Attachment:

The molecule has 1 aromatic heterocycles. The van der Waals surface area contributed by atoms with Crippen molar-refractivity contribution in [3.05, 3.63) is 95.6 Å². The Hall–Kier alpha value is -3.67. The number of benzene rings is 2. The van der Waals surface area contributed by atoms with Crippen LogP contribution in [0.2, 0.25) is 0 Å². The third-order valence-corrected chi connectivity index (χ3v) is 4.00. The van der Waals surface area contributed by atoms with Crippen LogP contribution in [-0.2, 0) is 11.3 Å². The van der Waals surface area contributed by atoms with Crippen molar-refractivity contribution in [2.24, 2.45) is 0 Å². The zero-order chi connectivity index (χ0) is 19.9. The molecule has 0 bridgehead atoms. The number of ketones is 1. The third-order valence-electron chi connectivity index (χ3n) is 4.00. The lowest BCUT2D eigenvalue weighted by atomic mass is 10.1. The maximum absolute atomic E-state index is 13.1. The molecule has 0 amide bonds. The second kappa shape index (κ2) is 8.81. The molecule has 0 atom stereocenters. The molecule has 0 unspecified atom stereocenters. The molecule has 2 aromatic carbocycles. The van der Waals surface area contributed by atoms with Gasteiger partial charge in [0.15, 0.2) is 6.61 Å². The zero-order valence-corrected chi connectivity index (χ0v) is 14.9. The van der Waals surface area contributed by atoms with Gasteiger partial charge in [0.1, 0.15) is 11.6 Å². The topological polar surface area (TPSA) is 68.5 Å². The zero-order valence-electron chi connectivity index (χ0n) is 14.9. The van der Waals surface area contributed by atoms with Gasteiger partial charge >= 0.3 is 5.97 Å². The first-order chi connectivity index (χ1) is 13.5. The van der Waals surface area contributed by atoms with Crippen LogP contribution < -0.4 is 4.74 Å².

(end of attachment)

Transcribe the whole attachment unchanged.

The molecule has 1 aromatic heterocycles. The van der Waals surface area contributed by atoms with Crippen molar-refractivity contribution in [3.05, 3.63) is 95.6 Å². The Hall–Kier alpha value is -3.67. The number of benzene rings is 2. The van der Waals surface area contributed by atoms with Crippen LogP contribution in [0.2, 0.25) is 0 Å². The third-order valence-corrected chi connectivity index (χ3v) is 4.00. The van der Waals surface area contributed by atoms with Crippen LogP contribution in [-0.2, 0) is 11.3 Å². The van der Waals surface area contributed by atoms with Crippen molar-refractivity contribution in [2.24, 2.45) is 0 Å². The zero-order chi connectivity index (χ0) is 19.9. The molecule has 0 bridgehead atoms. The number of ketones is 1. The third-order valence-electron chi connectivity index (χ3n) is 4.00. The lowest BCUT2D eigenvalue weighted by atomic mass is 10.1. The maximum absolute atomic E-state index is 13.1. The molecule has 0 amide bonds. The second kappa shape index (κ2) is 8.81. The molecule has 0 atom stereocenters. The molecule has 0 unspecified atom stereocenters. The molecule has 2 aromatic carbocycles. The van der Waals surface area contributed by atoms with Gasteiger partial charge in [0.15, 0.2) is 6.61 Å². The zero-order valence-corrected chi connectivity index (χ0v) is 14.9. The van der Waals surface area contributed by atoms with Gasteiger partial charge in [0.1, 0.15) is 11.6 Å². The topological polar surface area (TPSA) is 68.5 Å². The zero-order valence-electron chi connectivity index (χ0n) is 14.9. The van der Waals surface area contributed by atoms with Gasteiger partial charge >= 0.3 is 5.97 Å². The first-order chi connectivity index (χ1) is 13.5. The van der Waals surface area contributed by atoms with Crippen LogP contribution < -0.4 is 4.74 Å².